The global financial crisis: implications for Asia
By Reihana Mohideen
The Wall Street crisis seems light years away from the side streets of Manila’s urban poor slums. For the labouring masses in the Philippines the capitalist system has been in crisis for some time now, unable to deliver life’s basic necessities: jobs and a living wage; affordable quality healthcare and education; and food security.
According to official National Statistics Office data poverty levels have increased between 2003 and 2006, and 2008 is expected to be the worst year since the 1998 Asian economic crisis. Between April 2007 and April 2008 the labour force grew by only 81,000, while the number of unemployed rose by 249,000, i.e. triple the increase in the labour force. In 2008 the number of employed persons fell by 168,000 and there was no employment generation in April of this year. Jobs were being lost at a time when prices and inflation were skyrocketing.
The global financial crisis, however, now threatens to affect the Philippines economy such that it impacts on the higher income families as well. It could threaten the employment of Filipino overseas workers whose remittances, amounting to a staggering US$14 billion-plus in 2007, have been the backbone of the economy at a time when foreign direct investment (FDI) has shrunk to almost nothing. According to Bangko Sentral ng Pilipinas 2007 data, some $1.5 billion was remitted from Asia, $2 billion from the Middle East, $2.3 billion from Europe and more than 50% of all remittances, amounting to $7.5 billion, came from the US.
Rumours are also rife that the state pension fund, the Government Service Insurance System, is heavily exposed to the US sharemarket and had invested in the now collapsed Lehman Brothers. Despite public concern, GSIS is refusing to release a detailed financial statement.
The wild swings in the Asian financial markets in response to the events in the US have shattered any lingering myths that the Asian economies are decoupled from the US economy, i.e. are safe havens relatively unscathed by the problems in the US economy.
The 70% decline in the Shanghai composite index from its October 2007 peak, the recent failures of Philippine and Indonesian bond auctions, the downward pressure on Asian currencies as varied as the Indonesian rupiah, the Korean won, the Thai baht, the Vietnamese dong and the Indian rupee are just some highlights of the collapse of the "decoupling theory". And news of the bailout rejection by the US congress sent many Asian sharemarkets plunging, with Japan's Nikkei 225 sinking more than 4 per cent,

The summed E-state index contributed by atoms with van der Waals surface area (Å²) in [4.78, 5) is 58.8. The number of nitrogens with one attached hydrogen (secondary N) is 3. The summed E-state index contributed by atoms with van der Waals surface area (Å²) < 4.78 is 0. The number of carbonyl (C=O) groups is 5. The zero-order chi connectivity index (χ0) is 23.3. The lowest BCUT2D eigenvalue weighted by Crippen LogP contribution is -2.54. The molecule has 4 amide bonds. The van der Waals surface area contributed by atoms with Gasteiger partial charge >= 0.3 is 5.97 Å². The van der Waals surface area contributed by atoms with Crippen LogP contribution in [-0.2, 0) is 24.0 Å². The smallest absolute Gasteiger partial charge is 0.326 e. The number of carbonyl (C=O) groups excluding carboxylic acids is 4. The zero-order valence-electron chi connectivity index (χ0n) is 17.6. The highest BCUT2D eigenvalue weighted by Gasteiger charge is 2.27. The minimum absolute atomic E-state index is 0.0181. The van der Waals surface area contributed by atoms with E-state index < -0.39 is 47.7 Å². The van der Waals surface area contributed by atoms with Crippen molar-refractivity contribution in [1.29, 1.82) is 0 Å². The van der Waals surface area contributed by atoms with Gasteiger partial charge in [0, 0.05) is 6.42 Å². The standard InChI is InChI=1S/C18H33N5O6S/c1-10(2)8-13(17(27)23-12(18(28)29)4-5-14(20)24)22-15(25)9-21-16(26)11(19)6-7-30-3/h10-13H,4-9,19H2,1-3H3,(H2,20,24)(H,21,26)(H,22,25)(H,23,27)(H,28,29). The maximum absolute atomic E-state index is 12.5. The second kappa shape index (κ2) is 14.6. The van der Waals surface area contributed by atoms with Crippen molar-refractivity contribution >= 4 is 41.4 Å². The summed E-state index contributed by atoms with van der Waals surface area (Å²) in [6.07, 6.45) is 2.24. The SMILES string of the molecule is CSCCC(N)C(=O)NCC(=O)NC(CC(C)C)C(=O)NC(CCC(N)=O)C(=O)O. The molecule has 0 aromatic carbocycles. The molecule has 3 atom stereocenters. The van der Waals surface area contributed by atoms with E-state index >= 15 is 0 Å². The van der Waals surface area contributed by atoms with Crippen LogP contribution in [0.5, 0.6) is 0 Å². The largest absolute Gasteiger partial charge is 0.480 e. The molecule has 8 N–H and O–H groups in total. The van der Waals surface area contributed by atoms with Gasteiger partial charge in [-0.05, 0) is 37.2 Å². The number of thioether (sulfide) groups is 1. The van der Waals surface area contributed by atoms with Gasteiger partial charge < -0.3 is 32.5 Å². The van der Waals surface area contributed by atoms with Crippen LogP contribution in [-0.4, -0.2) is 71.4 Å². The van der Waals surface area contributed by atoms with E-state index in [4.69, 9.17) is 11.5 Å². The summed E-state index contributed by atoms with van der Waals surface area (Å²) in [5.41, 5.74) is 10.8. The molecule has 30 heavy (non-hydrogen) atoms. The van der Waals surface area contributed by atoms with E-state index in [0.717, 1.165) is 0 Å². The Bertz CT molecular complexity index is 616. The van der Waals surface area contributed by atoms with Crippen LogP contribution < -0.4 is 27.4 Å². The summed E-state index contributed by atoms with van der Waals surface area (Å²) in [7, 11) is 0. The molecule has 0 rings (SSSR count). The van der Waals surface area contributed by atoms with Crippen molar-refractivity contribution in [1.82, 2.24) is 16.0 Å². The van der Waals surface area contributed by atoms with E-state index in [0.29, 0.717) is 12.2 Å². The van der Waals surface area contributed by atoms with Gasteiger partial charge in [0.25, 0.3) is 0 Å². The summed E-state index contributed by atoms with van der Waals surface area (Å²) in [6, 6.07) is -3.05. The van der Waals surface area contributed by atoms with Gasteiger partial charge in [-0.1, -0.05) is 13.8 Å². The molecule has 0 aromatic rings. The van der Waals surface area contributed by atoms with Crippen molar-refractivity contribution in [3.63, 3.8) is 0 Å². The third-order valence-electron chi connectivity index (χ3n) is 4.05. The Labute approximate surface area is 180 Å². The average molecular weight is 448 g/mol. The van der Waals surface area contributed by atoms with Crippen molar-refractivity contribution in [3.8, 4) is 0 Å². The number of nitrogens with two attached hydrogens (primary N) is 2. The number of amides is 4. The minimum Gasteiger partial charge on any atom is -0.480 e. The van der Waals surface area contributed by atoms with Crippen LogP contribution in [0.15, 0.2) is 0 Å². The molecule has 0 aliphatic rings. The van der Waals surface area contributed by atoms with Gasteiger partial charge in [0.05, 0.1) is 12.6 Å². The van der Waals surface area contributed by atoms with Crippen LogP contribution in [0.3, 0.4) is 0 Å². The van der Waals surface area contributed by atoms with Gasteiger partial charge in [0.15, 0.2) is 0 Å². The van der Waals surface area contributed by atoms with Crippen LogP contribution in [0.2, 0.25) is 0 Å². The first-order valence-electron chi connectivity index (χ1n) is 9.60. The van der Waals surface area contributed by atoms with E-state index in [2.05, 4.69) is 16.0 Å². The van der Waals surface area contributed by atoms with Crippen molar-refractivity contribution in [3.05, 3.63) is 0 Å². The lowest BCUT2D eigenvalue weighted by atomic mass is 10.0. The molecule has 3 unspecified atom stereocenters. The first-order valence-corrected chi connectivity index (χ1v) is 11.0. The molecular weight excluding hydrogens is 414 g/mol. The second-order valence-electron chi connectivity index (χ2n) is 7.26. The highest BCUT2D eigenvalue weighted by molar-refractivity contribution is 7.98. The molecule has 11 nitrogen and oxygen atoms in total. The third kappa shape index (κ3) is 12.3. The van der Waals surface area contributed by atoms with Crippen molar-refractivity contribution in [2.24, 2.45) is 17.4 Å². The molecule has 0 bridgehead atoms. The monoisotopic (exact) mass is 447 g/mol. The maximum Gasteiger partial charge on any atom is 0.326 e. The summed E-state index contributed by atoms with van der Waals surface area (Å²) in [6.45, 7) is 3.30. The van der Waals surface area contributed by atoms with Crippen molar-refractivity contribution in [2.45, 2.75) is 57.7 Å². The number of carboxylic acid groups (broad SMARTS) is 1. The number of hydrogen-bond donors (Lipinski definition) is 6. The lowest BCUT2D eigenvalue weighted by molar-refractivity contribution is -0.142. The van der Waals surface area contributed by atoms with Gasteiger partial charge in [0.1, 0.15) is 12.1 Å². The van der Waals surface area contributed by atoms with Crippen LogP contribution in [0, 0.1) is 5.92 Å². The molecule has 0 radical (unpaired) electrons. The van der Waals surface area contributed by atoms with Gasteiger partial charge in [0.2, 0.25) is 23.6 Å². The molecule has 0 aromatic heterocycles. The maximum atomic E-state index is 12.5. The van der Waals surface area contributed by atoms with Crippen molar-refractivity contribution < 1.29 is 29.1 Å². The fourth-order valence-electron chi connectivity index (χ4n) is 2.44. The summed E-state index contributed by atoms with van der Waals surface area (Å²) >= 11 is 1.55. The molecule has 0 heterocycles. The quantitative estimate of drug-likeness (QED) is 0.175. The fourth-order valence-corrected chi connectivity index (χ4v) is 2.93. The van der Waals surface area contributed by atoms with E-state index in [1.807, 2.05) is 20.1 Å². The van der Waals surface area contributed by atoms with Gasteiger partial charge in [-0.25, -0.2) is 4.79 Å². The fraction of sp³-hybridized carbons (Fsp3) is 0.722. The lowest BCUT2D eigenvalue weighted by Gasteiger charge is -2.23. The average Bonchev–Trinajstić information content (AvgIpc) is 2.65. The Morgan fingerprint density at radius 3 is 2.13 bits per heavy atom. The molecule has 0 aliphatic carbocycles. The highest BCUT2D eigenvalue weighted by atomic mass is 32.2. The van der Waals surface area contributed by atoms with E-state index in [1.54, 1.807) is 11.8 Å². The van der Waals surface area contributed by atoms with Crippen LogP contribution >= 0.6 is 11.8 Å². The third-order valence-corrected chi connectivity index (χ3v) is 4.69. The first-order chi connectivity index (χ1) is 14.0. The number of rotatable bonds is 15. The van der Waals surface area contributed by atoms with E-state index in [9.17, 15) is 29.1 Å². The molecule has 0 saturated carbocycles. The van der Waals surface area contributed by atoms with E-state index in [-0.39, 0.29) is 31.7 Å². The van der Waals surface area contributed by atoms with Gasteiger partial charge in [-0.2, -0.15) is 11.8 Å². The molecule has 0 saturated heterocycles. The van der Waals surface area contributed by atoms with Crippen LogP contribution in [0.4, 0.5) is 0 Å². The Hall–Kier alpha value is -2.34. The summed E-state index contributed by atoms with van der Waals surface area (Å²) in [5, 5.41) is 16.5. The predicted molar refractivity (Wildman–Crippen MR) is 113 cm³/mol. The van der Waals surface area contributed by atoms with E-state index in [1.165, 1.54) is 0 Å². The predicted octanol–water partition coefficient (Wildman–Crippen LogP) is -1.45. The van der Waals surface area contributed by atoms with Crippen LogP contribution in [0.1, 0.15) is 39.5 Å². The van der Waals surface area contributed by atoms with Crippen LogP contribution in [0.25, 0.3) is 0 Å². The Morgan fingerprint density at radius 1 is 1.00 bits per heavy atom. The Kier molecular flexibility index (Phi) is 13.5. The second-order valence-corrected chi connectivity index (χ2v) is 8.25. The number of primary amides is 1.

When big US banks are collapsing can Asian banks survive? Or will they follow?
On September 24 worried depositors lined up to withdraw their money outside East Asia Bank, Hong Kong’s third largest bank with $51 billion in assets. The panic was triggered by text-message rumours that the bank was in distress. Depositors who lined up said that after the failure of Lehman Brothers they no longer fully trusted any financial institution.
Standard & Poor’s and Moody’s both lowered their credit outlooks for Bank of East Asia to negative, from stable, after the bank was forced to restate its earnings for the first half of this year and announce reduced first-half profit by $16.8 million. The bank attributed the loss to a rogue trader, not global credit problems.1]
Reports in India that depositors were beginning to pull out their money from the nation's largest private bank, ICICI Bank Ltd promoted the Reserve Bank of India to reassure the public about adequate cash reserves.
Asia is extremely anxious, and with good reason. More Asian money is now invested in the US and other Western economies than at any point in history. As much as 30% of Asian stocks are foreign owned and linkages through bond, loan and derivative markets, while smaller, are also significant. And while Asia may not be directly exposed to the sub-prime mortgage crisis, the indirect impact on Asian economies could be significant. Already in the first eight months of this year capital outflows from Asia reached $38 billion.
The Asian Development Bank (ADB) -- which pushed hard for the elimination of capital controls thus leaving Asian economies dangerously exposed and vulnerable to the massive swings in capital flows during the 1998 Asian financial crisis -- in its usually upbeat Asian Development Outlook updates for 2008, warns that due to the Asia’s heavy reliance on the US, Europe and Japan (G3) for its major export markets, slower growth in the G3 will spill over into the Asian economies. According to the bank’s chief economist: “Uncoupling is a myth. Our study shows that the region still depends on industrial countries to fuel its growth. If the global slowdown extends beyond 2009, the repercussions for the region could be severe.”